Looks like I'll have to wait for lower solar panel installation costs
Recently I've noticed a growing number of houses sporting shiny, new solar panels.
Not the odd one or two but the entire roof space.
My first reaction was panel envy as I lusted after these eco-friendly, money-generating items. Surely, not everyone has won the lottery and invested in eco-chic kit?
Apparently, you can have free solar panels if you rent your roof to a solar panel company.
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Installation and maintenance will cost you nothing.
Unfortunately, the rent-a-roof contract can be binding for up to 25 years and if you decide to sell your house then the new owners must be willing to continue your obligations.
Any repairs or alterations to your roof during the contract period may result in you paying compensation for any revenue lost during the time the panels are not functioning.
Another disadvantage could be that your mortgage provider objects to your roof rental, leading to difficulties when attempting to apply for another mortgage in the future.
During the lease time you may also miss out on a considerable sum of money because while you'll benefit from free electricity you are not entitled to claim for the excess energy you generate and, let's face it, the money is better off in your pocket than some get-rich-quick financier.
You may prefer the Renewable Heat Incentive scheme which includes biomass or wood-burning boilers, ground and air source heat pumps.
These alternatives open up the opportunities for eco- friendly energy sourcing and the scheme guarantees to pay for excess energy which will be bought by the National Grid.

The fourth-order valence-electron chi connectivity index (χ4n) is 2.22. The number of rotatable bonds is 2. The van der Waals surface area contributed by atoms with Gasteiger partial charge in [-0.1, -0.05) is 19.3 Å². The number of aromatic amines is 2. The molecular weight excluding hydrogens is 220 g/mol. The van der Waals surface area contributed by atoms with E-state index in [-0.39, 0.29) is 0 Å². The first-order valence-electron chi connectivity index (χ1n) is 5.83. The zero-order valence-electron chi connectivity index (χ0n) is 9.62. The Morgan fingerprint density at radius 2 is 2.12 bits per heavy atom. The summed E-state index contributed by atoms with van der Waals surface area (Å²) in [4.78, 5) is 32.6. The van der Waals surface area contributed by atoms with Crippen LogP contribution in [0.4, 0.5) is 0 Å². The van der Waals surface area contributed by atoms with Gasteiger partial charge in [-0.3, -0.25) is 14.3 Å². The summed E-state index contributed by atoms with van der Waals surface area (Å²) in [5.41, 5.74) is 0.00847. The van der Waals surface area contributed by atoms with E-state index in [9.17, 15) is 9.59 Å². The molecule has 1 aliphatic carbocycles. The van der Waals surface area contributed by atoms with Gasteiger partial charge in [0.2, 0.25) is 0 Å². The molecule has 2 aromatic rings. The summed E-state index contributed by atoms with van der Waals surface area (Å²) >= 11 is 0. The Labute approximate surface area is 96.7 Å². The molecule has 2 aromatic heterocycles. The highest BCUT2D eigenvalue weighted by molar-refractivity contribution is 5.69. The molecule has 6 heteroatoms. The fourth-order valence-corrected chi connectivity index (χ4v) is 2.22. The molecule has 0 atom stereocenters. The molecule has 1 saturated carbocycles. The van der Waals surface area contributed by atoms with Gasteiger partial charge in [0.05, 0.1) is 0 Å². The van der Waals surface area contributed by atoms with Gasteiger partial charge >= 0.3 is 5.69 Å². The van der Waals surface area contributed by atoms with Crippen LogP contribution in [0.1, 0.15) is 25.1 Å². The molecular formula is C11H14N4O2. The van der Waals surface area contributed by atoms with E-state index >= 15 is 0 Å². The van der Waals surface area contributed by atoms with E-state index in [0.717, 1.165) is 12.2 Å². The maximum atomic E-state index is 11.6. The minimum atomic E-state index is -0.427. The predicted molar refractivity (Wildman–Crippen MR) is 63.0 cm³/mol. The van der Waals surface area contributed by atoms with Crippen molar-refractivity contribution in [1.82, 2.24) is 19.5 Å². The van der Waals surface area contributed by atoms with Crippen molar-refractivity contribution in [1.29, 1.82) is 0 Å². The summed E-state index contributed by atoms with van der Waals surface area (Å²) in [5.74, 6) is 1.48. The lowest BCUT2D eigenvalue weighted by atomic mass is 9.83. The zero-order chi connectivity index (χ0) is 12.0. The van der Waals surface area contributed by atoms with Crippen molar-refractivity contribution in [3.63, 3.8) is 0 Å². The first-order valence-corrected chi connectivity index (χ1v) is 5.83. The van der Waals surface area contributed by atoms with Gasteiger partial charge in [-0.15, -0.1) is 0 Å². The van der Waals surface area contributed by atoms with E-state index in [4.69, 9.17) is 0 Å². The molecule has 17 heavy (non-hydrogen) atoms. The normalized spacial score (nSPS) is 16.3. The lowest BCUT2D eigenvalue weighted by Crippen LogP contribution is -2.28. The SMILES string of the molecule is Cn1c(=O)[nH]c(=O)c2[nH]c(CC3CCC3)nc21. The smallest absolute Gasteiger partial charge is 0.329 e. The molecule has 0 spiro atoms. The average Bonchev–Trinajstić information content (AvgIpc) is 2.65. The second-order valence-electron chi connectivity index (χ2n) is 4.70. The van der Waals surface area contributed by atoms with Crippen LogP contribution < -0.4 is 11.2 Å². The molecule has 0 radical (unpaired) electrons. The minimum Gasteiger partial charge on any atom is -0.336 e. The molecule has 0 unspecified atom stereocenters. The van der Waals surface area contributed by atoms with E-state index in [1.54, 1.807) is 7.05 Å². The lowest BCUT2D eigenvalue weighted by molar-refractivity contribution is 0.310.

Alternatively you could try the Feed-in-Tariff (Fit) scheme and you can sell your excess power to the grid, set a generation tariff (fixed rate you will be paid for your energy exports) or simply have your energy at a reduced rate.
However, you have to meet the eligibility criteria for the Fit scheme and, with the austerity cutbacks, the future looks anything but bright.
Tempted by all these panels, I rang a local solar panel company and asked for a quote on how much installing solar panels would be on my home.
Without so much as leaving their desk and visiting my house, they Googled my house and quoted me a phenomenal sum.
The salesman declared my house faced the wrong way, the panels would have to be placed on the street side of the roof and that my beloved silver birch would have to come down as its leaves would interfere with the amount of light the panels would have access to.
My house, built in the 1800s and situated among other older properties, would be aesthetically ruined if the panels are located at the front.
Likewise, I'm not prepared to destroy some well-established trees for a system that may or may not work.
While I'd love solar panels and the opportunity to generate a little cash, I'm prepared to wait for lower installation costs, better Government incentives and more than a little common sense being used by the installation companies.